Ex-Baylor coach Art Briles resurfaced at Dallas Cowboys preseason camp yesterday, and he took the opportunity to talk with assembled media members about his future. Predictably, he thinks he’ll get another shot to coach soon.
Just as predictably, respected columnist Tim Cowlishaw responded with a piece arguing that Briles hasn’t paid a high enough price to merit another opportunity.
“Art Briles is not ready for that second chance. He's not deserving of that second chance -- not yet, anyway.”
Briles’ tenure at Baylor ended amid a string of allegations of sexual assault against his players and condemnation from the law firm hired by his own school to investigate his program. What, exactly, would it take to prove that he deserves another shot at coaching?
Cowlishaw’s prescriptions of time, honesty and contrition are industry standard. They demonstrate dedication to returning to the field and recognition on some level of what went wrong. In other words, Briles can show that he learned his lesson if he says the right things and proves that he wants badly enough to coach again. (To be fair, Cowlishaw implies that even that might not be enough.)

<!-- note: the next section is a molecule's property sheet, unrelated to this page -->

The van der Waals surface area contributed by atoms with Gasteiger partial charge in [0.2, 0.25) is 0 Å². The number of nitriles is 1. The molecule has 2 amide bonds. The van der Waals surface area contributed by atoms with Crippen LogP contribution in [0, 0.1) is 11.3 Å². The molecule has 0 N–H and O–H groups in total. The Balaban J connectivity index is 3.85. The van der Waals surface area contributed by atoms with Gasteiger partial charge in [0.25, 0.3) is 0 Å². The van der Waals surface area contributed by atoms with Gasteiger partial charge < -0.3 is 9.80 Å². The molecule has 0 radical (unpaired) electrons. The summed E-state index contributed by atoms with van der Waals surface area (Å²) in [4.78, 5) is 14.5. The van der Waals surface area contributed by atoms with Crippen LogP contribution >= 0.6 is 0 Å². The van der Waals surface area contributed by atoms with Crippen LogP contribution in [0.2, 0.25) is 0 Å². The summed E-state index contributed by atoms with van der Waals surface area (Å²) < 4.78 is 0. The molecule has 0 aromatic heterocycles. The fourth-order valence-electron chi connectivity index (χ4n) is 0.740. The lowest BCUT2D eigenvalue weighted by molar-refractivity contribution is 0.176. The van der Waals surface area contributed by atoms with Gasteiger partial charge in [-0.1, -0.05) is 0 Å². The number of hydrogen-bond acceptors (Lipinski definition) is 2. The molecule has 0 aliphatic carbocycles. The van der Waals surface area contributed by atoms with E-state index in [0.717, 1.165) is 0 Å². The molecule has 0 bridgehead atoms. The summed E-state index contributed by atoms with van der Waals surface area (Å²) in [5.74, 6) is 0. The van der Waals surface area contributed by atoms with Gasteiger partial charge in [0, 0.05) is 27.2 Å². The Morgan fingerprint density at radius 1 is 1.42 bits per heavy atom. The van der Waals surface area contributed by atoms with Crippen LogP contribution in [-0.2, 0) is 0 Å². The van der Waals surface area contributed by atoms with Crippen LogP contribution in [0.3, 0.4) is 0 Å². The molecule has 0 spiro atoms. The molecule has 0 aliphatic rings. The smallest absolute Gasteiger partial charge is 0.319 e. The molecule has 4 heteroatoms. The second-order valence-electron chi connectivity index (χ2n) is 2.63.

The logic doesn't of that penance doesn't make much sense. Yet, to me, the greater flaw with these kinds of solutions is that they’re rooted in the same idea as the problem. Namely, they rest on the idea that the honorable intentions of noble men -- gender-specificity intended -- should be enough to sustain college football. Things fall apart when the head honchos lack scruples or lose their way; therefore, the proper fix is a moral (re-)education.
In fact, no one really deserves the power that comes along with being the head football coach at a major school today. Limited transparency and inadequate checks on authority are universal throughout a sport in which coaches get paid millions based on the performances of college students. Baylor might be an extreme case, but the situation is begging to be abused everywhere -- even by pretty decent people.
We should take cases like Baylor and Penn State as signs that we need better systems and controls, not better people in charge. The best thing that could come of all this would be for schools to implement adequate safeguards so that if and when Briles gets another chance, it won’t matter whether we think he deserves it or not.